We have retrofitted true double glazing in all living areas, (rater expensive) but the result is amazing. We estimate we were losing about 1kw per hour of heating straight thru the glass beforehand. We now use much less electricity for heating. The double glazing is working as designed and now on humid cold mornings mists up on the outside like it's supposed too. We still get a bit of condensation inside on the aluminium frames though.

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  Reply # 663849 30-Jul-2012 10:17 Send private message

Mist or condensation is caused by the cold window causing the moisture on the inside of the pane to condense, which it does when it gets cold. No matter how good your double glazing is there will still be some heat loss, especially if it's filled with regular air, so a little condensation is to be expected.

My double glazing cost $3000 or so for four rooms, instead of $20,000 or so if we'd removed the windows and put in "proper" double glazing. Going from 500ml of water per window day to a light mist was a huge win in my opinion, and great value.

I will redo the windows with proper double glazing eventually, but there's no rush. I much prefer PCV/plastic double glazed windows to aluminium, they've used them in colder climates for many years, they don't use aluminium as it transfers heat. PVC doesn't transfer heat. I'm getting a PCV window for my bathroom during a refit for $700, 800mm x 1.2m.




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  Reply # 663922 30-Jul-2012 12:18 Send private message

timmmay: Mist or condensation is caused by the cold window causing the moisture on the inside of the pane to condense, which it does when it gets cold. No matter how good your double glazing is there will still be some heat loss, especially if it's filled with regular air, so a little condensation is to be expected.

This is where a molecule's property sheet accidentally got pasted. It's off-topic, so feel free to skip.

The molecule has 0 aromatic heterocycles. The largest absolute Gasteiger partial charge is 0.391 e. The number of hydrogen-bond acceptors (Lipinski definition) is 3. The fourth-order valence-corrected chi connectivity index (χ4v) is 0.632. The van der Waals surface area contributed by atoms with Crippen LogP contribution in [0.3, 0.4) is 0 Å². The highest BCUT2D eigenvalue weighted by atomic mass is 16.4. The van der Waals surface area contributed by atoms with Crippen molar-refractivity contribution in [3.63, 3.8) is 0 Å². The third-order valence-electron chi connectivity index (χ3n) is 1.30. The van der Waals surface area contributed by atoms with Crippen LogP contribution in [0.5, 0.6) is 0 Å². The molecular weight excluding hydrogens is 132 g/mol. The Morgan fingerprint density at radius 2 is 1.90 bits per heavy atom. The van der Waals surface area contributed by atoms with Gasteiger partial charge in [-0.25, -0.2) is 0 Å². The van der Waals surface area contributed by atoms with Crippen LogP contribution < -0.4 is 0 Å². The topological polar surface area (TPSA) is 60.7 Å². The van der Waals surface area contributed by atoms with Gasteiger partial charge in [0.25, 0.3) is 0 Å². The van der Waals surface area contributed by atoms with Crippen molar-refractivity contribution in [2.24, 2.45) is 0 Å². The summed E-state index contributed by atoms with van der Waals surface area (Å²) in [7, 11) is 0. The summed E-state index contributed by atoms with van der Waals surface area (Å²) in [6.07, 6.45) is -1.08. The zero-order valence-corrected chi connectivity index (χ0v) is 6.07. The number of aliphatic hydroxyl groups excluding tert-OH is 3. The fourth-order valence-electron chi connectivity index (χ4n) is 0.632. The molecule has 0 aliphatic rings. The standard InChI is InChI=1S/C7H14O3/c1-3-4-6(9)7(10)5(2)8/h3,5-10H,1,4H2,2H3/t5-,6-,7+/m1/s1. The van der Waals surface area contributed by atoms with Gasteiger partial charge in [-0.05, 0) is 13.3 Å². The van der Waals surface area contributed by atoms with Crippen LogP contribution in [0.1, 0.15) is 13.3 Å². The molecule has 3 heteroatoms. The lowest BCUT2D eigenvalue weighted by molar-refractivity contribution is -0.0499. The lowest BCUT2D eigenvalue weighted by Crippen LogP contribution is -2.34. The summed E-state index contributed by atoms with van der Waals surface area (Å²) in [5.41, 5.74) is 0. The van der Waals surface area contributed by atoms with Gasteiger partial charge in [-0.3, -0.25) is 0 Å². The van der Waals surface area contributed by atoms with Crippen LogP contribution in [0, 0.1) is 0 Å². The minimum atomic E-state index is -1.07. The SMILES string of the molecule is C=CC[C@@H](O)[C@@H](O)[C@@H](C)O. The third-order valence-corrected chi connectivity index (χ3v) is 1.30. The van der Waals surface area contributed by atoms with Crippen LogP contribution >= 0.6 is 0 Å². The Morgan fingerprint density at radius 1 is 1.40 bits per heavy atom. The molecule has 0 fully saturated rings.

Our glass is 2 sheets of low-e glass filled with argon between and sealed. Heat loss is very minimal compared to single glazing.
According to the Sales Rep interior condensation on the glass is not possible if it works correctly. This is correct and in fact we NEVER get any condensation inside, only on the outside. Surprised me but that's the way it works.
Cost around $12k for 4 rooms with exterior glass doors to balcony as well. One room was laminated for ultraviolet and sound control. Was well worth the investment cost wise.
Airfoam in the walls wasw another good investment and reduced heat loss considerably as well.
A dehumidifier takes car of condensation on the aluminium. Replacing with PVC wasn't an option due to cost and difficulty.
I,m not sold on most of the HVR range. Doesn't work 100% all the time and still need lots of heating in wet cold conditions.
Works fine in my Sister-in-Law's place in summer but boy her ceilings get really dirty round the outlets and I find the noise irritating even though it's pretty quiet. She has no heat exchanger and it just doesn't work in Winter.
Give me a wood burner anytime. Had one when living in Dunedin and was excellent. Could even cook on it. Unfortunately not feasible to retrofit in my current house which is 2 storied surrounded by bush on 3 sides.

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  Reply # 663939 30-Jul-2012 12:47 Send private message

HRV does ventilation systems, not heating systems, so yes you'll need to use a heating system. I don't like HRV because their salesman who came to visit actually lied about the benefits. HRV is a brand, DVS is a brand, but DVS also stands for domestic ventilation system.

I use a timer on my ventilation system, it run 10am - 4pm in the winter, more like 7am - 10am and 8pm - 10pm in summer. The aim is to clear moisture out of the house. I have it off when it would the house too cold, too hot, or when the noise bothers me. They have filters which need to be cleaned every 3-6 months, which is why it'll be making a mess.

Open fires can make a house colder, as it draws cold air in and the hot air goes up the chimney. Enclosed ones can work well when they're going, but when they're off the hole in the ceiling for the chimney lets out heaps of heat. The most effective thing I've done to keep my house warm is to take out the fireplace, close and insulate the ceiling, and put a heat pump into that end of the house. I'd say without heating that room's 5 degrees warmer in the morning than it was when there was a fire in there.

From Nick Smiths paper on double glazing: